There’s a person I know who whenever I call always says, “so tell me what’s going on…” followed by “what are your dreams, your aspirations?” The same line every time without fail. What are your dreams, your aspirations…? And every time he asks I avoid the question. I say things like, “oh I don’t know…” or “you always ask me that question…” And after a moment of awkwardness, of silence on my end usually, we move to on to other topics—his dreams and aspirations usually.

It’s always been difficult for me to be specific about what I want. An example: I struggle with Christmas lists. For years I refused to make them. And then when I was forced (by my mother), I would list practical things like socks or underwear, gift certificates.

I’m the same way with career goals. It’s much easier for me to say what I don’t want, where I don’t want to be… I present my dreams and aspirations backwards. Instead of saying, “In six months this play will be done,” I will say something like, “If I’m not done with this play in six months, please just shoot me.” They’re not quite the same thing.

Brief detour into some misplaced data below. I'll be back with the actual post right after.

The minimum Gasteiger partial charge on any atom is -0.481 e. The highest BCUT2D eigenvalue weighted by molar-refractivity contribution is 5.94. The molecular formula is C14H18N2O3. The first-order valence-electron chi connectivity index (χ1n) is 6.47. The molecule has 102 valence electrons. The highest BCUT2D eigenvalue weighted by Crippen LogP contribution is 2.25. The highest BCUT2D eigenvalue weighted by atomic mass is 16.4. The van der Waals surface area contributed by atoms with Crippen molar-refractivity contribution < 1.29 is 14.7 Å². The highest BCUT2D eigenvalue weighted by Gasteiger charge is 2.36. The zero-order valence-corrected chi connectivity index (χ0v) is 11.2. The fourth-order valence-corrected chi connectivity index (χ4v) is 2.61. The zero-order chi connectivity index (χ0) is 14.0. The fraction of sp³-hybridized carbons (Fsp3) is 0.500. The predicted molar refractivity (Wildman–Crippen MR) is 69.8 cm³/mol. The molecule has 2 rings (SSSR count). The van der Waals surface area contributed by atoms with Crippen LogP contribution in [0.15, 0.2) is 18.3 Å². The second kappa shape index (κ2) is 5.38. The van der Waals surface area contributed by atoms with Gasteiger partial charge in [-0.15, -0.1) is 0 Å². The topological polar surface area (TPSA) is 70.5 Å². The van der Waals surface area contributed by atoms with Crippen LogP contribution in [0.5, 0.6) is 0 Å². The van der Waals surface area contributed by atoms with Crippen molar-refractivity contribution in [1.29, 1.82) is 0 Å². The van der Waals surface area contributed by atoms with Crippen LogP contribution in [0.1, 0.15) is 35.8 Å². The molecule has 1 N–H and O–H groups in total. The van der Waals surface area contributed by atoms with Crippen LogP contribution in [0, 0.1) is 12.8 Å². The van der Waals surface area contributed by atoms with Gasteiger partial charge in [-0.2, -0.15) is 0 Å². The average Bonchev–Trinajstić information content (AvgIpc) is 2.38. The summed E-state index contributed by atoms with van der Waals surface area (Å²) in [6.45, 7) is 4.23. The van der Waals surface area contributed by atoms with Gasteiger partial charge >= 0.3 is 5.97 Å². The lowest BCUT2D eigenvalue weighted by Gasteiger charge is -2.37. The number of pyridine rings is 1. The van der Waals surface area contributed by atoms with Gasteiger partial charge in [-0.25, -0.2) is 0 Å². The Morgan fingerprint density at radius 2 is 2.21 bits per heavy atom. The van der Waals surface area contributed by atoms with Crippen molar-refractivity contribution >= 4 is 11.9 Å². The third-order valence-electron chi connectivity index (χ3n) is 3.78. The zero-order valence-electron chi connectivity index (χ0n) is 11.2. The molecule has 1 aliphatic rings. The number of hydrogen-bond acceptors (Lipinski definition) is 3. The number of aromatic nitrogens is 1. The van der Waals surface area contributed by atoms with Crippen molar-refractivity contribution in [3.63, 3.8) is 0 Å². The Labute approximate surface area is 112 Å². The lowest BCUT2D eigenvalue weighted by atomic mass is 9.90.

I’m even worse when it comes to awards or competitions… I’m incapable of saying—I really want this.

I suppose it’s because the old saying is true, you can’t always get what you want. Or more accurately you DON’T always get what you want. And if you don’t get what you want, you have to deal with the One thing I WILL be very upfront about, I don’t’ deal well with disappointment.

Which is probably why—years ago—I stopped thinking about my life in terms of specific goals. I’ve relied instead on my solid work ethic and a set of nice, but unremarkable generalities. That way every acceptance is a pleasant surprise and every rejection is… well it doesn’t hurt quite so much.

I’ve had meals with several people who I respect tremendously in the last two weeks. All of them asked me the same question—what do you want? And when I tried to avoid the question, they called me on it. “If you don’t know what you want, how will you know when you get it” one asked. The other said, “you have to put yourself out there, you have to. The universe can only rock your world, if it knows how to get to your world. You have to send the universe directions.”